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Welcome to this week's edition of the Computer Kindergarten Newsletter.
Today is Sunday, May 12, 2013

In this Issue:
Special Feature: Facebook Privacy Settings You Should Know
Special Series: Twenty Things I Learned About Browsers and the Web: IP Addresses and DNS
This Week's Topic: How to Clean a Dirty, Dusty PC
Special Feature: iPad Basics - Syncing with iCloud
Websites of Interest: Today I Found Out; Get Body Smart; Brain Games; Senior Law

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Special Feature: Facebook Privacy Settings You Should Know

By Michael Poh of hongkiat.com

In the midst of all the fun connecting with family and friends via apps, walls, and photo albums on Facebook, we sometimes forget that our privacy is vulnerable on the Net. Every time we share info about ourselves across various networks, it is revealed to everyone even though it is meant only for a select few. As a result, people or organizations outside our network could easily exploit such info about us even without us knowing. Must users be willing to pit having a healthy online social presence against a firm hold of their privacy?

Not to fear though, we have here privacy settings that could help you better manage your privacy while at the same time make your content-sharing experience on Facebook worry-free. Individually, they may not be able to significantly strengthen your privacy defense but adopting most or all of these settings may put your mind at ease even when you have shared more than what you wanted to.

1. Organizing Friend Lists

Following the footsteps of the Google+ Circles concept, Facebook has implemented an improved Friend Lists for its users in September 2011. This feature allows you to effectively customize who can see what in terms of the categories you have placed your ‘Friends’ in. Inevitably though, this means that you would need to tediously organize all your friends into different affiliation groups like Friends, Family, Colleagues, etc before it can come to effect.

After you have set up your several friend lists, you can now define the privacy policies which you wish to apply to each of them. For instance, you might want to prevent your “Colleagues” friends from seeing any photos you had and will upload, but allow your “Friends” and “Family” to see them. This, along with restriction of contact details, wall posts or other updates, can be done when you tweak the settings within each group.

You are also now able to put in any new friends you’ve added into whichever category you want to. One thing to note is that if you place a friend into two categories like “Colleagues” and “Friends”, your privacy setting will be set to the more restrictive category. This means that if you restrict your “Colleagues” list from seeing your photos, then this friend whom you’ve put into the two groups will follow the privacy setting of “Colleagues”. He or she will not be able to access your photos.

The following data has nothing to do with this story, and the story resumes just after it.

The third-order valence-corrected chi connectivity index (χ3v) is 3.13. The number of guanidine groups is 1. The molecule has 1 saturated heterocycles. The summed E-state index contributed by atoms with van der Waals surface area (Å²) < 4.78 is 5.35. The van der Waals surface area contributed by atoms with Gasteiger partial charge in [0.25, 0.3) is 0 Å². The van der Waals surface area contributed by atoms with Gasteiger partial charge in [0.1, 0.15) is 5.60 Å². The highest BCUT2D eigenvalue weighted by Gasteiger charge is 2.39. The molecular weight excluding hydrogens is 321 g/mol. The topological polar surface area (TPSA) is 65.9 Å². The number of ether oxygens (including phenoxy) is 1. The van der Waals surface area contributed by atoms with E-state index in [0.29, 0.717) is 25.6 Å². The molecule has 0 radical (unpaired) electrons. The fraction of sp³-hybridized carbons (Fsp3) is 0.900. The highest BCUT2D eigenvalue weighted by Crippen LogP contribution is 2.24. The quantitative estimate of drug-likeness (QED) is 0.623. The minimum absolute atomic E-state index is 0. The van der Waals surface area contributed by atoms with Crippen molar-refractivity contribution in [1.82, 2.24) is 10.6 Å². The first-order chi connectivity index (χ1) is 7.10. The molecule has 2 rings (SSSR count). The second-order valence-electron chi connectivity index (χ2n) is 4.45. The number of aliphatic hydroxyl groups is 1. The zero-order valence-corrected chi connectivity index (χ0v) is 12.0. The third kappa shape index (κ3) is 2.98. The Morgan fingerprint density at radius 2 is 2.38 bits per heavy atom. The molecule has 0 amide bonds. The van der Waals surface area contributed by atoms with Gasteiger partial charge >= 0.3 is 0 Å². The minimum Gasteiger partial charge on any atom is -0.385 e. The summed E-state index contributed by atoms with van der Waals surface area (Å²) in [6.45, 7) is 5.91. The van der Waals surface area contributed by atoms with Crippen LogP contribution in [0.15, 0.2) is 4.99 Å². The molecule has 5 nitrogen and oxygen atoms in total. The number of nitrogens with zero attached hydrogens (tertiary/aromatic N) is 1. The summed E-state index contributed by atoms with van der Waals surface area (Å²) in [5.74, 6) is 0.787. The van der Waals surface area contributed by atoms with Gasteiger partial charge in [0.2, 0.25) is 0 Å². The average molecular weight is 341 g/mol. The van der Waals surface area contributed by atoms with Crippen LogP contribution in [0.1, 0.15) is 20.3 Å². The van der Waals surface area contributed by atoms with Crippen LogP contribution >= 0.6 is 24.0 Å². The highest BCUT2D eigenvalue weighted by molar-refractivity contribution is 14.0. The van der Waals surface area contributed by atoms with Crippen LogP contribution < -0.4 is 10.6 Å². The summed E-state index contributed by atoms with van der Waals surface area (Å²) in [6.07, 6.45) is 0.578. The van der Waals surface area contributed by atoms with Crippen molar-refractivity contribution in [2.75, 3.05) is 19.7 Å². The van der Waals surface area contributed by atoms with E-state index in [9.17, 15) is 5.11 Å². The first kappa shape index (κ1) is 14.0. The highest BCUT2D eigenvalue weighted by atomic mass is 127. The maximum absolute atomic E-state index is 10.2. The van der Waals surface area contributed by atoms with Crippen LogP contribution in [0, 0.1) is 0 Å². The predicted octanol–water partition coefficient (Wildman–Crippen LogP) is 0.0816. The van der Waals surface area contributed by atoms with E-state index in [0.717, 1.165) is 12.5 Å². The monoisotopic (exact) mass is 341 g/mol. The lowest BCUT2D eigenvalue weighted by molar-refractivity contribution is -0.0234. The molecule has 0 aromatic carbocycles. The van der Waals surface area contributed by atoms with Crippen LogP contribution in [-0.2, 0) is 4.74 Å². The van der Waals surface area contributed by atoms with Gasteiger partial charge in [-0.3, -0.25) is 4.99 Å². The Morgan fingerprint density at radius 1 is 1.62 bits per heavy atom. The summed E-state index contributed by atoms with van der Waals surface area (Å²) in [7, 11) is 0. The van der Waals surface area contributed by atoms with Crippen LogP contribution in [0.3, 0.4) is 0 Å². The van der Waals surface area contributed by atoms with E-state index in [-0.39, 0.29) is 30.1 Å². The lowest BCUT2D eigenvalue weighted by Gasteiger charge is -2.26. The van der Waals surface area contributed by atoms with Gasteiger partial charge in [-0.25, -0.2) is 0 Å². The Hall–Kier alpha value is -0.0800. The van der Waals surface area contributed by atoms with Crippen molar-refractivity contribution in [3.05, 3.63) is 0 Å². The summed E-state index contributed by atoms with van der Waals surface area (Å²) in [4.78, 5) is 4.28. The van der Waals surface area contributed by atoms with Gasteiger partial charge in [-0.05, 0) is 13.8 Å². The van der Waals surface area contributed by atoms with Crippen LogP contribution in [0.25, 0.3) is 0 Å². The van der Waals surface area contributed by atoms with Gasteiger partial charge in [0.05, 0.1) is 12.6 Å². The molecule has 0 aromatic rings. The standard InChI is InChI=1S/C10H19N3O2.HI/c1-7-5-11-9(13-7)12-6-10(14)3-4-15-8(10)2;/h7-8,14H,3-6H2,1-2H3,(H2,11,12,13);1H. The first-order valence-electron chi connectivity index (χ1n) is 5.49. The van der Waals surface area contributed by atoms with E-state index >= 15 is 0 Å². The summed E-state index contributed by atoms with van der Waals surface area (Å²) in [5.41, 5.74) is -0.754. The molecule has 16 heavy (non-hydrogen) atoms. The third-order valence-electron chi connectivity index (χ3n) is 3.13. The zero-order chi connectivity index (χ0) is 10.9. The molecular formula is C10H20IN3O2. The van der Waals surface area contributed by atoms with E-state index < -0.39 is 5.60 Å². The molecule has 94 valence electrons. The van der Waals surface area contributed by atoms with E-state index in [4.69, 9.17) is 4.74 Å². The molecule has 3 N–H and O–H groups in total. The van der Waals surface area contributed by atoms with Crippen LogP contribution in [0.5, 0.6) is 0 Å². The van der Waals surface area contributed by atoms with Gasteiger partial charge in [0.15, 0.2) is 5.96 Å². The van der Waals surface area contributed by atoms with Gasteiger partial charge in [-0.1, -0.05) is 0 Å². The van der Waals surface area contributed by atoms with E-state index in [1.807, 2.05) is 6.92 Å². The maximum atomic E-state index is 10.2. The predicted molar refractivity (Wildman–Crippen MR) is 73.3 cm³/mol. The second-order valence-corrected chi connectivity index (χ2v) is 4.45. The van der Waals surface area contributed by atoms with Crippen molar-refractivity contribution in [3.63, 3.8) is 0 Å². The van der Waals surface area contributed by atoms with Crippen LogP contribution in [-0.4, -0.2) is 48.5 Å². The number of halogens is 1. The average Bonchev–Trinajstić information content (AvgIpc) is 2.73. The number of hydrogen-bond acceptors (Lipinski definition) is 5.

You can find more detail on Organizing Friend Lists on this facebook page:
https://www.facebook.com/blog/blog.php?post=10150278932602131

2. Hiding from Facebook Search

Don’t like people to add you to their Friend List? If you don’t list your user account into the Facebook search directory, then these people would not be able to find you there. How do you do that?

Well, all you need to do is to go into your privacy settings page and click on ‘Edit Settings’ on the right of ‘How You Connect’. Once there, just switch the ‘Everyone’ to either ‘Friends of Friends’ or just ‘Friends’. It’s the equivalent of disappearing off the face of the realm of Facebook.

3. Hiding from Public Search Engines

Aside from Facebook Search, the other place some people would want to hide themselves from the public is search engines like Google, Yahoo!, etc. In fact, it makes sense for people who remove themselves from the Facebook Search directory to hide themselves from these search engines where users and non-users alike can search them by name.

If you don’t want people to even have a glimpse of your Facebook profile on the Web, then you just have to click on ‘Edit Settings’ beside ‘Apps and Websites’. After which, edit the settings for ‘Public Search’ and you will go into a page where you have the option of seeing a preview of what others could see if they search for your Facebook account. This is also where you can simply uncheck ‘Enable public search’ and you are off the grid just like that.

4) Hiding Wall Posts

You can decide what you want to post on your wall, be it your most intimate secret, complaints about work or even philosophical musings. However, you can’t control what your friends want to post on your wall. Some of your friends may have a tendency to write things on your wall that you’d rather not let others see, like your relationship problems, financial troubles, etc. If you have some of these people on your list, you would be glad to know that you can customize who can see what others post on your wall.